WILLIAMSON - A national atheist organization is demanding the Mingo County Commission stop all financial support to the Ambassador Christian Academy and rescind its lease agreement immediately.
The Freedom from Religion Foundation sent a letter on Friday addressed to the commission, alleging the county is in violation of the Establishment Clause of the First Amendment, which prohibits governments from financially supporting religious schools.
"FFRF has received several complaints regarding the County's ongoing financial support of Ambassador Christian Academy (ACA)," wrote Christopher Line, a legal fellow for the organization. "It is our understanding that since 2014, the school has rented a County building for $1 per year and that the County has been paying a vast majority of ACA's utility bills."
He added, "It is unconstitutional for the County to support a private religious school, either by renting space to the school for less than fair market value or by paying the school's utility bills. We request that the County immediately rescind its lease agreement with Ambassador Christian Academy."
The non-profit organization, based in Wisconsin, says it has 30,000 members with a goal to "protect the constitutional principle of separation between state and church, and to educate the public on matters relating to nontheism."
Last year in West Virginia, the group successfully sued to end Bible-themed classes in Mercer County schools and stopped Bible handouts to fifth-grade students in Brooke County.
According to the letter, the federal courts have already ruled against building a religious school on public land in Wirtz v. City of South Bend.
"The court explained that 'Governmental programs or actions that provide special benefits to specific religious entities are impermissible..." Line wrote.
In 2013, the Mingo County Commission purchased the former Williamson High School and Middle School complex for $300,000.
The following year, commissioners approached the Regional Church of God in Delbarton and asked to move a Christian school into the former middle school building, creating the Ambassador Christian Academy. Commissioners released the building to the Mingo County Redevelopment Authority, which leased it to the school.
In turn, the county agreed to pay for all utilities that first year, eventually paying approximately $38,000 in payments, according to a Williamson Daily News investigation.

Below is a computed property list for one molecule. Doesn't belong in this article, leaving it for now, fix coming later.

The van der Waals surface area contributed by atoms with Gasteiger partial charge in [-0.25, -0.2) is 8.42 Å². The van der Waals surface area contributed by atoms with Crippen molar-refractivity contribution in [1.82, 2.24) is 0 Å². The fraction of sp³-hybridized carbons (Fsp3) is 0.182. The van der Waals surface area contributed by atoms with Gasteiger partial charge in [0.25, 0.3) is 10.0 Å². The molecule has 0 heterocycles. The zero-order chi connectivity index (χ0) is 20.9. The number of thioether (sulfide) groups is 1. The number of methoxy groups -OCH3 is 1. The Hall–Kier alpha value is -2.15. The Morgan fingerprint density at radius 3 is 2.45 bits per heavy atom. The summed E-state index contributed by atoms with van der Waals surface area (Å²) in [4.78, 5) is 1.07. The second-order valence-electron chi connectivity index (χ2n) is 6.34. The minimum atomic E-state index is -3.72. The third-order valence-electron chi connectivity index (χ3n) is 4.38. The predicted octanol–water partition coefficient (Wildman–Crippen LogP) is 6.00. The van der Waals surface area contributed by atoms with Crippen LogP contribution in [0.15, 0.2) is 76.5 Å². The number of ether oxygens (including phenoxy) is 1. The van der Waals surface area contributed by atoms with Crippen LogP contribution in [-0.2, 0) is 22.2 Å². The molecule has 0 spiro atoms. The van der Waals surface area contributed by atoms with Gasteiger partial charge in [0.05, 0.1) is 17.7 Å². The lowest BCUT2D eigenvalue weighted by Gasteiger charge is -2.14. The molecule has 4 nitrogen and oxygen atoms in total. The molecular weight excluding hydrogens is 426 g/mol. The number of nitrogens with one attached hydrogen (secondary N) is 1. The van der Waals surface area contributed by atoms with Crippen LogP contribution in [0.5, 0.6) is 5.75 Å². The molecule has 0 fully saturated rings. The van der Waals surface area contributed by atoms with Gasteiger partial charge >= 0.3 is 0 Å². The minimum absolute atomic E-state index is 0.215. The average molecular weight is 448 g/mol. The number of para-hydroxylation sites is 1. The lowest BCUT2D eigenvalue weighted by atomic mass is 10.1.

For the next two years, the Christian school paid a portion of the utilities, while the county paid at least $7,000 in utility expenses. The redevelopment authority also paid approximately $30,000 in utility payments.
The county also pays utilities to the former Williamson High School's gym and cafeteria, which the Christian school uses almost exclusively.
Commissioners will hold a special meeting on Tuesday to vote on whether to pay gas and electric bills owed for the gym and cafeteria after Commissioner Thomas Taylor refused to pay them during a regular meeting earlier this week.
Commissioner Greg "Hootie" Smith was absent from that meeting, making a decision to pay the bills a tie vote between Taylor and Commission President Diann Hannah.
Hannah, who has grandchildren who attend the school and a son-in-law who is athletic director, is in favor of paying all bills to the gym and cafeteria.
Taylor is a vocal advocate for severing all financial ties to the Christian school and putting the Williamson High School and Middle School complex on the market. He has previously questioned whether the agreement violates separation of church and state.
Smith, who was on the commission during the original 2014 deal, has argued the support of the Christian school is necessary to maintain the life of the former middle school building.
"ACA cannot continue to operate in County-owned facilities without paying fair market value," Line wrote in his letter to the county. "Even if ACA were to pay such rent, this permanent use of publicly-owned facilities constitutes an unconstitutional advancement and entanglement with religion."
The organization is asking for the county to file a formal response with its "immediate steps to terminate this unconstitutional arrangement."
"Once the government enters into the religion business, conferring endorsement and preference for one religion over others, it strikes a blow at religious liberty, forcing tax payers of all faiths and of no religion to support a particular expression of worship," Line wrote.
FFRF was active in West Virginia just last year, successfully ending Bible-themed classes and lesson plans taught in Mercer County schools.
The group filed a lawsuit on behalf of two parents and two children arguing the classes were a violation of church and state because they enforced creationism and the belief humans and dinosaurs existed together. Mercer County announced it would cease all Bible-related curriculum in response to the lawsuit, which was later dismissed by a judge for lack of jurisdiction. The organization has since appealed the ruling.
In November, the group persuaded Follansbee Middle School in Brooke County to deny access to Gideons International, which previously handed out Bibles to 10 and 11-year-old students.
The organization says the school district ended the practice when it asked to hand out atheist material alongside the Gideons' Bibles.
Travis Crum is a reporter for the Williamson Daily News. He may be reached by phone at 304-236-6497.